The Nine Worlds (Old Norse Níu Heimar) are the homelands of the various types of beings found in the pre-Christian worldview of the Norse and other Germanic peoples. They’re held in the branches and roots of the world-tree Yggdrasil.
The Nine Worlds as a group are mentioned in a poem in the Poetic Edda. However, no source gives a list of exactly which worlds comprise the nine. Based on the kinds of beings found in Norse mythology and the reference to their homelands in various literary sources, however, we can compile the following tentative reconstruction:
Midgard, the world of humanity
Asgard, the world of the Aesir tribe of gods and goddesses
Vanaheim, the world of the Vanir tribe of gods and goddesses
Jotunheim, the world of the giants
Niflheim, the primordial world of ice
Muspelheim, the primordial world of fire
Alfheim, the world of the elves
Svartalfheim, the world of the dwarves
Hel, the world of the eponymous goddess Hel and the dead
With the exception of Midgard, these are all primarily invisible worlds, although, in keeping with the animistic and pantheistic character of pre-Christian Germanic religion, they tend to become manifested in particular aspects of the visible world. For example, Jotunheim overlaps with the physical wilderness, Hel with the grave (the literal “underworld” beneath the ground), and Asgard with the sky.
While we don’t know what exactly the spiritual or magical significance of the number 9 was, it’s clear that this number had such a significance for the pre-Christian Germanic peoples. Philologist Rudolf Simek offers the following summary:
…[N]ine is the mythical number of the Germanic tribes. Documentation for the significance of the number nine is found in both myth and cult. In Odin’s self-sacrifice he hung for nine nights on the windy tree (Hávamál), there are nine worlds to Niflhel (Vafþrúðnismál 43), Heimdallr was born to nine mothers (Hyndluljóð 35), Freyr had to wait for nine nights for his marriage to Gerd (Skírnismál 41), and eight nights (= nine days?) was the time of betrothal given also in the Þrymskviða. Literary embellishments in the Eddas similarly use the number nine: Skaði and Njörðr lived alternately for nine days in Nóatún and in Þrymheimr; every ninth night eight equally heavy rings drip from the ring Draupnir; Menglöð has nine maidens to serve her (Fjólsvinnsmál 35ff.), and Ægir had as many daughters. Thor can take nine steps at the Ragnarök after his battle with the Midgard serpent before he falls down dead. Sacrificial feasts lasting nine days are mentioned for both Uppsala and Lejre and at these supposedly nine victims were sacrificed each day.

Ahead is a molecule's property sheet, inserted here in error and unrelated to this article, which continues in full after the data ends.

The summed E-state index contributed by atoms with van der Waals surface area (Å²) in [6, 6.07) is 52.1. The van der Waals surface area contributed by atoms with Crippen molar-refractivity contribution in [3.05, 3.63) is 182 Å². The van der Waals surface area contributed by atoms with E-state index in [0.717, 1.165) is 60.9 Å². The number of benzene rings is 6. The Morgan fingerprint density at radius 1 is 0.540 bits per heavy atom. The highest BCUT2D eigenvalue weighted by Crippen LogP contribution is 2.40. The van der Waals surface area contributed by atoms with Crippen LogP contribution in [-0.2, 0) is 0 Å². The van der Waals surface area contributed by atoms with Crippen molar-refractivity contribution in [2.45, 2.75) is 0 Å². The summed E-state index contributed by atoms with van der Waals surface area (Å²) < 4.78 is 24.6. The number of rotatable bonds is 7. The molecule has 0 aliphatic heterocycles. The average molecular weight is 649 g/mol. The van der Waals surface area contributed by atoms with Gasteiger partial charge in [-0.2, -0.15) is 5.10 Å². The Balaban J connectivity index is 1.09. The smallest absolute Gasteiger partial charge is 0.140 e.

He speculates that this number’s importance could be derived from the lunar calendar’s 27 days being a multiple of nine.
If you’ve enjoyed this article and want to learn more about Norse mythology, I recommend picking up one of the books listed in this guide: The 10 Best Norse Mythology Books. And if you’re particularly interested in the worldview of the pre-Christian Norse and other Germanic peoples, you might want to take a look at my own book, The Love of Destiny: The Sacred and the Profane in Germanic Polytheism.
And if you’d like to keep up with my ongoing work here and elsewhere, the best way to do so is to follow me on Google+: Dan McCoy.
 The Poetic Edda. Völuspá, stanza 2.
 Simek, Rudolf. 1993. Dictionary of Northern Mythology. Translated by Angela Hall. p. 232-233.